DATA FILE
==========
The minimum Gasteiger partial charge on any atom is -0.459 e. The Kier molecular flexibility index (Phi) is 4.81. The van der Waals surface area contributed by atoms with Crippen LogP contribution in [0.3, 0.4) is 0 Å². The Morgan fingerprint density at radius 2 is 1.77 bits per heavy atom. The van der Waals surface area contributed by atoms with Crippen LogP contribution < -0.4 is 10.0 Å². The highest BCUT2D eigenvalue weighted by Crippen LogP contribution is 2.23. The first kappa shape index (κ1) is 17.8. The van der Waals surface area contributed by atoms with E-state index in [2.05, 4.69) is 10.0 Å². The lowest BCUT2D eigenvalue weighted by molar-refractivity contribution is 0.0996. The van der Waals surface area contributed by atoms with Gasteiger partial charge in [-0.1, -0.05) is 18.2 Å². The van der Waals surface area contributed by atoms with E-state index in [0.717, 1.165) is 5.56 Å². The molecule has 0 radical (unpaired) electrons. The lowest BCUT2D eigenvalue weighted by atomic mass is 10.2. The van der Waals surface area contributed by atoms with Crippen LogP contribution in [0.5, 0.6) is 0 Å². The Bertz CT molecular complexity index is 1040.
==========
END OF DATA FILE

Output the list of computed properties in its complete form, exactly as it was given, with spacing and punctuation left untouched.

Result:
The minimum Gasteiger partial charge on any atom is -0.459 e. The Kier molecular flexibility index (Phi) is 4.81. The van der Waals surface area contributed by atoms with Crippen LogP contribution in [0.3, 0.4) is 0 Å². The Morgan fingerprint density at radius 2 is 1.77 bits per heavy atom. The van der Waals surface area contributed by atoms with Crippen LogP contribution < -0.4 is 10.0 Å². The highest BCUT2D eigenvalue weighted by Crippen LogP contribution is 2.23. The first kappa shape index (κ1) is 17.8. The van der Waals surface area contributed by atoms with E-state index in [2.05, 4.69) is 10.0 Å². The lowest BCUT2D eigenvalue weighted by molar-refractivity contribution is 0.0996. The van der Waals surface area contributed by atoms with Gasteiger partial charge in [-0.1, -0.05) is 18.2 Å². The van der Waals surface area contributed by atoms with E-state index in [0.717, 1.165) is 5.56 Å². The molecule has 0 radical (unpaired) electrons. The lowest BCUT2D eigenvalue weighted by atomic mass is 10.2. The van der Waals surface area contributed by atoms with Crippen LogP contribution in [0.5, 0.6) is 0 Å². The Bertz CT molecular complexity index is 1040.